The Auckland Harbor Bridge was closed for the third time today due to severe weather affecting parts of the North Island.
And further south in the North Island, some residents in New Plymouth and other parts of Taranaki are experiencing a few chilly hours due to power outages.
Waka Kotahi has asked residents to use the Western Ring Road SH16/SH18 instead, before the bridge is reopened to traffic tonight. Buses on affected routes have been asked to pull over and wait.
The bridge had previously been closed twice due to high winds, with a gust of up to 143km/h west of the city by midday.
This afternoon, the restrictions caused a large amount of traffic on the northbound South Freeway, with heavy traffic extending from Sylvia Park shopping center all the way to the bridge.
Auckland Transport said gusts of up to 91km/h had blown over the bridge, prompting it to close temporarily.
Buses on the route at the time were told to pull over and wait for the bridge to reopen, but AT warned that if winds picked up, the bridge could close again.
In Taranaki tonight, thousands of homes lost power as severe weather hit the area; even strong winds.
The power outages for some parts of the region came about as MetService forecast temperatures in New Plymouth overnight to be 13 degrees Celsius.
Kiwis woke up today to even wilder weather with heavy rain and strong winds blowing across the North Island.
Aucklanders have been told there will be heavy rain, possibly heavy rain and gusts of up to 90 km/h in exposed places with temperatures as high as 18 degrees Celsius, while MetService has put the area under alert. strong wind.
Hauraki Gulf Weather tweeted that the weather system produced a gust of wind in Manukau Heads at 143 km/h or 77 knots.
Weather forecasters had previously predicted destructive gusts of up to 110km/h, while strong wind gauges were in place for nearly the entire North Island.
MetService said strong winds could cause power cuts in Northland, Auckland and Waikato, with the strongest winds on the west coasts likely to topple trees.
The cyclone-torn west coast settlements of Auckland, in particular, are well suited to strong winds.
Waka Kotahi said motorists should heed all travel warnings.
“High-walled vehicle drivers and motorcyclists should avoid the bridge and use the western ring road on Highways 16 and 18.”
At Hawke’s Bay, the High Wind Warning has been upgraded to a High Wind Warning, with gusts and gusts of up to 120 km/h.
The risk of strong wind gusts is increased due to wet soil from recent cataclysms, said the National Institute of Water and Atmospheric Research (Niwa).
MetService says winds will also particularly impact Muriwai, Piha, Karekare and the recently reopened Awhitu peninsula – all of which were hit hard by Hurricane Gabrielle in February.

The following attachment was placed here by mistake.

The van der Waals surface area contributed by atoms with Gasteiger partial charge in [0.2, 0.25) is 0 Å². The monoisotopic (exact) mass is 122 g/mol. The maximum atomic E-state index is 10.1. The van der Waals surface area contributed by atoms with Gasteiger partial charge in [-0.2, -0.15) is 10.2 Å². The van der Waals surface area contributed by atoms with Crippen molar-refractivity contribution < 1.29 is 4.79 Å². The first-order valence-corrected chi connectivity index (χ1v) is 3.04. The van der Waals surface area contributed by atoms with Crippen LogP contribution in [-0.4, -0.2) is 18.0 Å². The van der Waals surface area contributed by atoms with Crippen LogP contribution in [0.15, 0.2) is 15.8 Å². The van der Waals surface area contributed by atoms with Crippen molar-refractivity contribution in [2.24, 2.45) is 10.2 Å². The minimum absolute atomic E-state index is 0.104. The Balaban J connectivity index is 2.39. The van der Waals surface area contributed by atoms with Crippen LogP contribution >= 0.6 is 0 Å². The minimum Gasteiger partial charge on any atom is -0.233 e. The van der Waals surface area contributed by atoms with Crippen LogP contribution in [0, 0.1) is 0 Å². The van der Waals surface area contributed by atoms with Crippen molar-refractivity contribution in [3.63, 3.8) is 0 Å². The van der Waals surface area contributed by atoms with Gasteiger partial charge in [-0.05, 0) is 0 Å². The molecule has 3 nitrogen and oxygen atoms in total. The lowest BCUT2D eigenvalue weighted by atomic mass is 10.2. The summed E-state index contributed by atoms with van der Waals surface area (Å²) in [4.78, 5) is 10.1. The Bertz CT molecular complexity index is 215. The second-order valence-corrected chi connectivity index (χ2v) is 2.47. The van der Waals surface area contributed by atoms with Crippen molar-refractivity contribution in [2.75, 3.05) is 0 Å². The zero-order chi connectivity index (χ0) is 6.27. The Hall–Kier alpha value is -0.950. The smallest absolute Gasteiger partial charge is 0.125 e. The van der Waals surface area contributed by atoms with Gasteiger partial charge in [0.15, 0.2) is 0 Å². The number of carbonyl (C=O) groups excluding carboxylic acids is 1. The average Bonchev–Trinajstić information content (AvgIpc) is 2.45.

Violent winds and showers brought by an intense, moisture-laden low-pressure system have swept across the country from the Tasman Sea since Thursday.
MetService says storms can produce huge ocean waves around northern parts of the country, with waves as high as 5 meters already recorded today and “bigger waves to come”. “.
“Please pay more attention to the coast. Keep an eye on these wind gauges and warnings over the weekend,” the forecaster said.
MetService said the low-pressure system was seen on satellite imagery surrounded by a “koru cloud” today.
Watch out for strong winds in Northland from 3pm to 9am on Sunday.
In western and central Waikato and Waitomo, the clocks are set from midday Saturday until 3 a.m. Sunday.
Meanwhile, for the Bay of Plenty and east of Waikato, the strong wind warning will expire at 3pm on Friday, but for the eastern Bay of Plenty, the heavy rain warning remains in place.
In Taumaranui, Taupō, Taihape, Whanganui and Manawatū, the clock will start at 6 p.m. Saturday and run until 9 a.m. Sunday.
A clock in Taranaki starts at 8pm today and lasts until 9pm on Sunday.
A dual strong wind warning and heavy rain warning for Gisborne begins at 8am on Friday. The guard will end at 7pm today and the rain warning will end at 6pm.
Up to 90 mm of rain is forecast to fall across the ranges, along with local downpours accompanied by thunderstorms. MetService has warned of rapidly rising rivers and streams, flash floods and landslides.
Further south, in Tasman west of Motueka, a heavy rain fell for 31 hours from 8 a.m. yesterday to 3 p.m. today. Up to 160 mm of rain may fall at that time.
Landslides are possible there, along with surface flooding due to heavy rainfall during thunderstorms. Rainfall up to 25 mm is possible in an hour.
MetService said the weather should improve on Sunday but occasional showers are possible on the west side of both islands until “at least” early next week.